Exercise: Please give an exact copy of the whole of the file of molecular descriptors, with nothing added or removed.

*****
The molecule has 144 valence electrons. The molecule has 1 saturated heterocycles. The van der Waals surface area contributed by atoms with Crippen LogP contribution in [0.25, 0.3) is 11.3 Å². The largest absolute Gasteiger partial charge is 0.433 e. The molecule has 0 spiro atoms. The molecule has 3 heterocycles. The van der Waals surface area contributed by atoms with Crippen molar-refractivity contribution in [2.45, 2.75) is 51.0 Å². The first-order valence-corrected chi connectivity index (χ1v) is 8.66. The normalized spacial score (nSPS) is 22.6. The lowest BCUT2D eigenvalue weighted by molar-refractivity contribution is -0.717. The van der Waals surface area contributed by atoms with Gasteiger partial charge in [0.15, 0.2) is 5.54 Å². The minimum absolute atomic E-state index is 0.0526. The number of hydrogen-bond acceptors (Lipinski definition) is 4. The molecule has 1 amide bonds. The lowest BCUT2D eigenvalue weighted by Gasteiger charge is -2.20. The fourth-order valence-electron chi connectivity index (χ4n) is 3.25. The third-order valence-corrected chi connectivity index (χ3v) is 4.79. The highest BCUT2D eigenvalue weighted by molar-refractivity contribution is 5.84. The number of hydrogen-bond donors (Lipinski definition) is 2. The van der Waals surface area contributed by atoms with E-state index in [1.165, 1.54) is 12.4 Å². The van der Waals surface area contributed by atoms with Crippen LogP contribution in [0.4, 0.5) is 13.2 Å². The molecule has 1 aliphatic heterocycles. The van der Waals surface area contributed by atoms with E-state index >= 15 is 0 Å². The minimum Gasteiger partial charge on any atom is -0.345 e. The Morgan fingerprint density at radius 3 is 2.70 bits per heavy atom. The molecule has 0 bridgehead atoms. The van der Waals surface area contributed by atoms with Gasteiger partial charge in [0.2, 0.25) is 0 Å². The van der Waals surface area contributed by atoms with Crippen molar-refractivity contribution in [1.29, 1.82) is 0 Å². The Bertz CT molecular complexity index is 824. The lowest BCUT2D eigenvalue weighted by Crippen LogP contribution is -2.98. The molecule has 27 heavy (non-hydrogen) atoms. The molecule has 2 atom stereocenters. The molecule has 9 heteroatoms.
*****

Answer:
The molecule has 144 valence electrons. The molecule has 1 saturated heterocycles. The van der Waals surface area contributed by atoms with Crippen LogP contribution in [0.25, 0.3) is 11.3 Å². The largest absolute Gasteiger partial charge is 0.433 e. The molecule has 0 spiro atoms. The molecule has 3 heterocycles. The van der Waals surface area contributed by atoms with Crippen molar-refractivity contribution in [2.45, 2.75) is 51.0 Å². The first-order valence-corrected chi connectivity index (χ1v) is 8.66. The normalized spacial score (nSPS) is 22.6. The lowest BCUT2D eigenvalue weighted by molar-refractivity contribution is -0.717. The van der Waals surface area contributed by atoms with Gasteiger partial charge in [0.15, 0.2) is 5.54 Å². The minimum absolute atomic E-state index is 0.0526. The number of hydrogen-bond acceptors (Lipinski definition) is 4. The molecule has 1 amide bonds. The lowest BCUT2D eigenvalue weighted by Gasteiger charge is -2.20. The fourth-order valence-electron chi connectivity index (χ4n) is 3.25. The third-order valence-corrected chi connectivity index (χ3v) is 4.79. The highest BCUT2D eigenvalue weighted by molar-refractivity contribution is 5.84. The number of hydrogen-bond donors (Lipinski definition) is 2. The van der Waals surface area contributed by atoms with E-state index in [1.165, 1.54) is 12.4 Å². The van der Waals surface area contributed by atoms with Crippen LogP contribution in [0.4, 0.5) is 13.2 Å². The molecule has 1 aliphatic heterocycles. The van der Waals surface area contributed by atoms with E-state index >= 15 is 0 Å². The minimum Gasteiger partial charge on any atom is -0.345 e. The Morgan fingerprint density at radius 3 is 2.70 bits per heavy atom. The molecule has 0 bridgehead atoms. The van der Waals surface area contributed by atoms with Gasteiger partial charge in [0.2, 0.25) is 0 Å². The van der Waals surface area contributed by atoms with Crippen molar-refractivity contribution in [1.29, 1.82) is 0 Å². The Bertz CT molecular complexity index is 824. The lowest BCUT2D eigenvalue weighted by Crippen LogP contribution is -2.98. The molecule has 27 heavy (non-hydrogen) atoms. The molecule has 2 atom stereocenters. The molecule has 9 heteroatoms.